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Would you give up your dirty little secret in exchange for personal wholeness? The Unsupervised Woman is for Christian women—even “good” women—who struggle in their self-worth, identity, and God-ordained roles. Frank Mazzapica presents penetrating insights into the pitfalls and destructive behaviors that women choose and live with, often in secret, in order to cling to behaviors that are unacceptable, yet somehow seem exciting. Pornography, serial marriages, shoplifting, extra-marital affairs, even jealousy of their own daughters—these are the by-products of life without accountability. Read this book and realize the benefits of “supervision” and accountability. “This book hits hard with truth. It pushes you to the edge but, with grace and guts, challenges you to be changed. As you turn the pages, you will find that the good news in here is an antidote to the dilemma of being The Unsupervised Woman. I recommend you read and discover.” —Renee Clark, Founding pastor, Trinity Church of Southeast Texas, President, Redeeming Pink International
Powerful Advice for Building Successful Relationships Have you ever felt that you let God down in the way you handled your dating or marriage relationship? How about that déjà vu feeling that you’ve had the same bad experience before—yet you can’t help repeating behavior you know doesn’t work. Emotions related to our relationships are constantly shifting from highs to lows. Sometimes, even when we know we are not in the right relationship, we still try to convince ourselves or our partner otherwise. Living in that kind of denial can lead us away from God, Christian friends, family, and the church. Does this describe you? And if so, do you ever wonder whether all your rationalizations and poor choices have exceeded the limits of God's patience? Do you feel that you are Almost Out of Grace? If so, this book is for you.
This Handbook provides a clear introduction to the theoretical debates surrounding the topic of domestic violence, and also offers practical advice on possible interventions. Focusing on improving the care of clients it covers: the causes and consequences of domestic violence personal and professional issues for the practitioner domestic violence and the law the process of effective intervention interventions in specific health care settings interventions where children are involved multi-agency approaches education and training. Taking an evidence-based approach to practical problems, Domestic Violence is an invaluable resource for nurses, doctors and other health practitioners who deal with the consequences of domestic violence in their daily work.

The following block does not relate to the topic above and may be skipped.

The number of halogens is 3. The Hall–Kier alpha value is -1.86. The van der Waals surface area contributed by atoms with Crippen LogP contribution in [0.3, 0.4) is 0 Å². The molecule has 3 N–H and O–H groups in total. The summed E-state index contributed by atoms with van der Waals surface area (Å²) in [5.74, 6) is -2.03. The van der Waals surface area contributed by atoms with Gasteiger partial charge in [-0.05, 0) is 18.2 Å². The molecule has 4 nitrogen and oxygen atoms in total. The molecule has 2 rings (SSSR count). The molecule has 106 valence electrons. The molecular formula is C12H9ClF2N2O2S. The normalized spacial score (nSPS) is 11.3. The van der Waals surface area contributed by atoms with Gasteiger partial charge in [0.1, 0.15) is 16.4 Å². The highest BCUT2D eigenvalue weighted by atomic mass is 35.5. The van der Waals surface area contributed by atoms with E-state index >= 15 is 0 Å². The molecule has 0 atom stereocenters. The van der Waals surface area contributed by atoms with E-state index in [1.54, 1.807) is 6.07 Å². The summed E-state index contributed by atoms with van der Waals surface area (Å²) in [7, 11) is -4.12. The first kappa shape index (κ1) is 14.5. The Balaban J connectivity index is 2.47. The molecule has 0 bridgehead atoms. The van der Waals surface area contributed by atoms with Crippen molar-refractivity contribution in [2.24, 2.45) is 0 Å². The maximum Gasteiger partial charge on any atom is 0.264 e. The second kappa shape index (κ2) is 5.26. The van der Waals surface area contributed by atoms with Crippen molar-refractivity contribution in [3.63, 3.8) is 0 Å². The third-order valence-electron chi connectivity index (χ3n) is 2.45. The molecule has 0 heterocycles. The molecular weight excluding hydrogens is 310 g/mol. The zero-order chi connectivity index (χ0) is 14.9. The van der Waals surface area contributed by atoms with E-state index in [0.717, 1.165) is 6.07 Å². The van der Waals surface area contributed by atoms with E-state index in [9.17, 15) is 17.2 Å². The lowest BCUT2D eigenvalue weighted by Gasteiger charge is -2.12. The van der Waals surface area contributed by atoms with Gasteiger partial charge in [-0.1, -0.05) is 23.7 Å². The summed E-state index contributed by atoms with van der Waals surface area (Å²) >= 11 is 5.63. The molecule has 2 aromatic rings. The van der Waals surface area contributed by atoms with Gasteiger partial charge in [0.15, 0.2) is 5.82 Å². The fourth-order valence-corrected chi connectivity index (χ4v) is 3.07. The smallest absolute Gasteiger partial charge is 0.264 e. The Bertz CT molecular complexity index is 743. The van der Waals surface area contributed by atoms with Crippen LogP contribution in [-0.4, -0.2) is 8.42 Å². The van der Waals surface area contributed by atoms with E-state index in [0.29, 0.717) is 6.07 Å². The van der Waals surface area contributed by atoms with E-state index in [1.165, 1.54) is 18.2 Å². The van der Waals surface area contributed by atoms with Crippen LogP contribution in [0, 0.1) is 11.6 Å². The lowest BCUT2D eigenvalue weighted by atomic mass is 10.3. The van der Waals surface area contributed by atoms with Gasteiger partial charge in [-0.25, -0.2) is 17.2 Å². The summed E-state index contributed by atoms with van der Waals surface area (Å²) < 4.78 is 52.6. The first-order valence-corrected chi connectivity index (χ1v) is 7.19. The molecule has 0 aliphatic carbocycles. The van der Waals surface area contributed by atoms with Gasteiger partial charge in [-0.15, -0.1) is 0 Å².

Have records, compact discs, and other sound reproduction equipment merely provided American listeners with pleasant diversions, or have more important historical and cultural influences flowed through them? Do recording machines simply capture what's already out there, or is the music somehow transformed in the dual process of documentation and dissemination? How would our lives be different without these machines? Such are the questions that arise when we stop taking for granted the phenomenon of recorded music and the phonograph itself. Now comes an in-depth cultural history of the phonograph in the United States from 1890 to 1945. William Howland Kenney offers a full account of what he calls "the 78 r.p.m. era"--from the formative early decades in which the giants of the record industry reigned supreme in the absence of radio, to the postwar proliferation of independent labels, disk jockeys, and changes in popular taste and opinion. By examining the interplay between recorded music and the key social, political, and economic forces in America during the phonograph's rise and fall as the dominant medium of popular recorded sound, he addresses such vital issues as the place of multiculturalism in the phonograph's history, the roles of women as record-player listeners and performers, the belated commercial legitimacy of rhythm-and-blues recordings, the "hit record" phenomenon in the wake of the Great Depression, the origins of the rock-and-roll revolution, and the shifting place of popular recorded music in America's personal and cultural memories. Throughout the book, Kenney argues that the phonograph and the recording industry served neither to impose a preference for high culture nor a degraded popular taste, but rather expressed a diverse set of sensibilities in which various sorts of people found a new kind of pleasure. To this end, Recorded Music in American Life effectively illustrates how recorded music provided the focus for active recorded sound cultures, in which listeners shared what they heard, and expressed crucial dimensions of their private lives, by way of their involvement with records and record-players. Students and scholars of American music, culture, commerce, and history--as well as fans and collectors interested in this phase of our rich artistic past--will find a great deal of thorough research and fresh scholarship to enjoy in these pages.
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